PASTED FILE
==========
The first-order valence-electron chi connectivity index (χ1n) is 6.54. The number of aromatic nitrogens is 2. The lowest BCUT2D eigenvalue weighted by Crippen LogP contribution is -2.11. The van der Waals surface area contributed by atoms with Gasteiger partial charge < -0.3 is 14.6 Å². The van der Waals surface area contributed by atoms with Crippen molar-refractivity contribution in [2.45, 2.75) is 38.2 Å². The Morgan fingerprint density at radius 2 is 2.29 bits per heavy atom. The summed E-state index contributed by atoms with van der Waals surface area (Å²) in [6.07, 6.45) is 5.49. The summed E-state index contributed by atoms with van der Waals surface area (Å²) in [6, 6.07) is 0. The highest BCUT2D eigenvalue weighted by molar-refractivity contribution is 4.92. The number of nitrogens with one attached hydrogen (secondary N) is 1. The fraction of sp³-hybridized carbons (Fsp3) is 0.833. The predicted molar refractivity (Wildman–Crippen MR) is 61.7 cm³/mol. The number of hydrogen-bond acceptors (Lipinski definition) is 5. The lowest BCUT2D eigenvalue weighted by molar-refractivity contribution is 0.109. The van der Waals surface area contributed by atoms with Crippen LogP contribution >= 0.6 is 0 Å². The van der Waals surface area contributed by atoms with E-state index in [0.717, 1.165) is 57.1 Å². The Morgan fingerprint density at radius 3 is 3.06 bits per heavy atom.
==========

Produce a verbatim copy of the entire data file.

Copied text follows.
The first-order valence-electron chi connectivity index (χ1n) is 6.54. The number of aromatic nitrogens is 2. The lowest BCUT2D eigenvalue weighted by Crippen LogP contribution is -2.11. The van der Waals surface area contributed by atoms with Gasteiger partial charge < -0.3 is 14.6 Å². The van der Waals surface area contributed by atoms with Crippen molar-refractivity contribution in [2.45, 2.75) is 38.2 Å². The Morgan fingerprint density at radius 2 is 2.29 bits per heavy atom. The summed E-state index contributed by atoms with van der Waals surface area (Å²) in [6.07, 6.45) is 5.49. The summed E-state index contributed by atoms with van der Waals surface area (Å²) in [6, 6.07) is 0. The highest BCUT2D eigenvalue weighted by molar-refractivity contribution is 4.92. The number of nitrogens with one attached hydrogen (secondary N) is 1. The fraction of sp³-hybridized carbons (Fsp3) is 0.833. The predicted molar refractivity (Wildman–Crippen MR) is 61.7 cm³/mol. The number of hydrogen-bond acceptors (Lipinski definition) is 5. The lowest BCUT2D eigenvalue weighted by molar-refractivity contribution is 0.109. The van der Waals surface area contributed by atoms with Crippen LogP contribution >= 0.6 is 0 Å². The van der Waals surface area contributed by atoms with E-state index in [0.717, 1.165) is 57.1 Å². The Morgan fingerprint density at radius 3 is 3.06 bits per heavy atom.